In my case, the symptoms were I didn’t feel very good, a low fever and my throat was really scratchy.
At the beginning, my doctor thought it was laryngitis, so I got a prescription to treat this but then a few days after I didn’t get better, and then I started to get a stiff neck. My neck was really stiff, like when you’re tired but really amplified and the main thing was the light sensitivity – I was literally like a vampire when someone was switching on the light!
I went to sleep normally and what happened after that was I woke up a few days later in hospital. I found out afterwards that my mum went to see me in the morning and I didn’t respond at all, not any noise – nothing. She understood something was wrong, she called my doctor and he recognised straight away the symptom of meningitis, so he called the emergency room.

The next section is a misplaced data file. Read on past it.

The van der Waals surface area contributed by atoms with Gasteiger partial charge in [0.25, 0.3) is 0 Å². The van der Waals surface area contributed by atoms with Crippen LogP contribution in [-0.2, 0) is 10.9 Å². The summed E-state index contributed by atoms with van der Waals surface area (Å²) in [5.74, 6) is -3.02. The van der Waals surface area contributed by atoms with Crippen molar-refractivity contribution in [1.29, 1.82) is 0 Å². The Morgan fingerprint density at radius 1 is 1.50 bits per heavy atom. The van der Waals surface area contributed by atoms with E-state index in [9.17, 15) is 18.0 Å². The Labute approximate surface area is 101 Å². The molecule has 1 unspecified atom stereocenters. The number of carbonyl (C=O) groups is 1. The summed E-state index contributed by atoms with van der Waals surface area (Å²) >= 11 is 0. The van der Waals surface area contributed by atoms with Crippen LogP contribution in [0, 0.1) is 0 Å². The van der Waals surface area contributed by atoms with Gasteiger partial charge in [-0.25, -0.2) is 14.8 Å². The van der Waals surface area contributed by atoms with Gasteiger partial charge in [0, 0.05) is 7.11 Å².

These quick actions saved my life but only after I spent several days in a coma and despite it being “written in black and white” that “ I could die”. The road to recovery took more than a year after I lost 20 kilos, which left me physically weak, while my memory was also severely impacted.
When my family came [to the hospital], I spoke a little and I recognised them, but I could not put a name [to them], not even my parents, my brother, sister, nobody. So, I understood that something went very wrong.
I have made an almost complete recovery. I still suffer from post-traumatic stress when placed in a hospital environment from the near-death experience as well as back pain caused by medical procedures.
I'm keen to do more around meningitis knowing my experience of the disease could save someone’s life.
I didn’t like to talk about it [at first] because I didn’t want people having some mercy or pity for me. But then I realised that it’s impacting more and more people, youngsters or young adults like me. I was like, that’s stupid that I would not talk about it, not say what are the symptoms.